Tullier v. Giordano, No. 17450.

CourtUnited States Courts of Appeals. United States Court of Appeals (5th Circuit)
Writing for the CourtRIVES, CAMERON and WISDOM, Circuit
Citation265 F.2d 1
Docket NumberNo. 17450.
Decision Date24 March 1959
PartiesAlbert J. TULLIER, Sr., Appellant, v. Frank GIORDANO, Registrar of Voters for the Parish of Plaquemines, Appellee.

265 F.2d 1 (1959)

Albert J. TULLIER, Sr., Appellant,
v.
Frank GIORDANO, Registrar of Voters for the Parish of Plaquemines, Appellee.

No. 17450.

United States Court of Appeals Fifth Circuit.

March 24, 1959.


265 F.2d 2

Jacob H. Morrison, New Orleans, La., for appellant.

Sidney W. Provensal, Jr., New Orleans, La., for appellee.

Before RIVES, CAMERON and WISDOM, Circuit Judges.

RIVES, Circuit Judge.

Appellant sued appellee for injunctive relief and money damages, claiming that he had a right to register as a voter in the Parish of Plaquemines, Louisiana, and that such right had been denied to him by the appellee. The first question is whether the district court had jurisdiction.

The complaint, after averring that the defendant is the Registrar of Voters for Plaquemines Parish and detailing the plaintiff's qualifications as a voter in that Parish, alleges that the defendant denied registration to the plaintiff and to a considerable number of other named persons upon the applicant's failure or refusal to meet a requirement by the defendant that the applicant interpret in writing certain selected clauses or sections of the Constitution of Louisiana and of the Constitution of the United States. The complaint alleges that the defendant registrar "has never hesitated to register without any constitutional interpretations or readings those voters of his own political faction, party or alignment"; that the defendant is "systematically discriminating against all voters hostile to him or nonsympathetic with his political faction"; that a deputy registrar informed plaintiff "that he would be permitted to register but must first divulge his political preferences, if he aligned himself with the political faction of defendant, he would be permitted to register. This complainant refused to do"; and further "that the above described practices and actions of defendant in discriminating against him while permitting others to register who were unable to pass any constitutional test has had the effect of depriving him of his right to vote not only for candidates in primary elections but also in federal elections, i. e., for Congress, United States Senator and President."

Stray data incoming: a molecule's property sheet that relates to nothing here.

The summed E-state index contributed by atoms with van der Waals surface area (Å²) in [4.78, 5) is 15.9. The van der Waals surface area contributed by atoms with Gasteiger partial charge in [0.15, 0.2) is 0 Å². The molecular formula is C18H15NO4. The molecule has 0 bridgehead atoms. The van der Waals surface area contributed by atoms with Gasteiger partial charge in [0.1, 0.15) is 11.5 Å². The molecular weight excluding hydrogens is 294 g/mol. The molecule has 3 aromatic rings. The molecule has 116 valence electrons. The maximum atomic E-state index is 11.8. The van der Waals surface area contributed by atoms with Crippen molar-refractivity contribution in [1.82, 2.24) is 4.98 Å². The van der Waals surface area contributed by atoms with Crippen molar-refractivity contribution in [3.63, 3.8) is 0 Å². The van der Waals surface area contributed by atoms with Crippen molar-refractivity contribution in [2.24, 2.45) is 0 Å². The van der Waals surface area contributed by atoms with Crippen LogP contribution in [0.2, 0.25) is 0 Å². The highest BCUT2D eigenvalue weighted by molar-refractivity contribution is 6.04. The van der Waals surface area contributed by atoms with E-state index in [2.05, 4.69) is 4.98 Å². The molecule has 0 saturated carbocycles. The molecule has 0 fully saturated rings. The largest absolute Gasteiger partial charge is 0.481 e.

The district court concluded: "This Court has jurisdiction over the parties and the subject matter. U. S. Constitution, Amend. 14; Title 42, U.S.C. § 1983; United States v. Classic, 313 U.S. 299, 61 S.Ct. 1031 85 L.Ed. 1368; U.S.Const. Art. 1, Sec. 2." We agree.

The Congress has granted to the district courts original jurisdiction of a civil action to redress the deprivation under color of any State law of any rights, privileges or immunities secured by the Constitution of the United States.1

Under our federal system the qualification of voters is left to the several states subject to some limitations imposed by the United States Constitution. As originally adopted, the Constitution contained few provisions on the subject of voting rights. Article I, Section 2, Clause 1 provided:

"The House of Representatives shall be composed of Members chosen every second Year by the People of the several States, and the Electors in each State shall have the Qualifications requisite for Electors of the most numerous Branch of the State Legislature."

Section 4, Clause 1 of that Article provided:

"The Times, Places and Manner of holding Elections for Senators and Representatives, shall be prescribed in each State by the Legislature thereof; but the Congress may at any time by Law make or alter such Regulations, except as to the Places of choosing Senators."
265 F.2d 3

Touching the elective franchise possibly in an indirect or remote way was Article II, Section 1, Clause 3, later amended by the Twelfth Amendment, prescribing the procedure for electing the President and Vice President.

Amendments since the War Between the States have considerably extended the scope of federal power to regulate the elective franchise. The Fifteenth Amendment has no application to this case, since the complaint shows that the plaintiff is a white man. Nor is the Nineteenth, or Woman Suffrage, Amendment involved. The Seventeenth Amendment provides for the direct election of Senators by electors in each State having the qualifications requisite for electors of the most numerous branch of the State legislatures.